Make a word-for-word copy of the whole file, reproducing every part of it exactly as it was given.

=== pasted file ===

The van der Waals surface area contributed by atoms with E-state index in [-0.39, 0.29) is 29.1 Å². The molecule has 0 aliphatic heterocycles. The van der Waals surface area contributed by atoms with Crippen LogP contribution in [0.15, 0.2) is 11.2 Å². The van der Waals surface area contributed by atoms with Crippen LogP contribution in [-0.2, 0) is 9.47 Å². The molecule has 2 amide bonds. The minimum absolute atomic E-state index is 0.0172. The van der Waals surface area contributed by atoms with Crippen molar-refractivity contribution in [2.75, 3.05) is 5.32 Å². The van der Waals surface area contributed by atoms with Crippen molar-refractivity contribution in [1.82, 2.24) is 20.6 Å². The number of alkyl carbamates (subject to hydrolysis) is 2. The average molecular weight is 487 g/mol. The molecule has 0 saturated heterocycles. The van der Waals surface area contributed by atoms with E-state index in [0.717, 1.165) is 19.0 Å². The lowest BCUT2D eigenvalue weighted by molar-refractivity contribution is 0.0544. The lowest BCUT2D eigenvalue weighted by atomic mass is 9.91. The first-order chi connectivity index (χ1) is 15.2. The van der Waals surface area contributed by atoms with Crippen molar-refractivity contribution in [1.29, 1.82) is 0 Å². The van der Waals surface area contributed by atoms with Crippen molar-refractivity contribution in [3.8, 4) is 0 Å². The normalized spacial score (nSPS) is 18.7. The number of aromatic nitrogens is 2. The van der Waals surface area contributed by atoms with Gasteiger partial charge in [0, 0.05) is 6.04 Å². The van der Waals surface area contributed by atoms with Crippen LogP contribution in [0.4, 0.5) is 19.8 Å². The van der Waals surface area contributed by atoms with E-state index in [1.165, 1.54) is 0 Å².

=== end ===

The van der Waals surface area contributed by atoms with E-state index in [-0.39, 0.29) is 29.1 Å². The molecule has 0 aliphatic heterocycles. The van der Waals surface area contributed by atoms with Crippen LogP contribution in [0.15, 0.2) is 11.2 Å². The van der Waals surface area contributed by atoms with Crippen LogP contribution in [-0.2, 0) is 9.47 Å². The molecule has 2 amide bonds. The minimum absolute atomic E-state index is 0.0172. The van der Waals surface area contributed by atoms with Crippen molar-refractivity contribution in [2.75, 3.05) is 5.32 Å². The van der Waals surface area contributed by atoms with Crippen molar-refractivity contribution in [1.82, 2.24) is 20.6 Å². The number of alkyl carbamates (subject to hydrolysis) is 2. The average molecular weight is 487 g/mol. The molecule has 0 saturated heterocycles. The van der Waals surface area contributed by atoms with E-state index in [0.717, 1.165) is 19.0 Å². The lowest BCUT2D eigenvalue weighted by molar-refractivity contribution is 0.0544. The lowest BCUT2D eigenvalue weighted by atomic mass is 9.91. The first-order chi connectivity index (χ1) is 15.2. The van der Waals surface area contributed by atoms with Crippen molar-refractivity contribution in [1.29, 1.82) is 0 Å². The van der Waals surface area contributed by atoms with Crippen molar-refractivity contribution in [3.8, 4) is 0 Å². The normalized spacial score (nSPS) is 18.7. The number of aromatic nitrogens is 2. The van der Waals surface area contributed by atoms with Gasteiger partial charge in [0, 0.05) is 6.04 Å². The van der Waals surface area contributed by atoms with Crippen LogP contribution in [0.4, 0.5) is 19.8 Å². The van der Waals surface area contributed by atoms with E-state index in [1.165, 1.54) is 0 Å².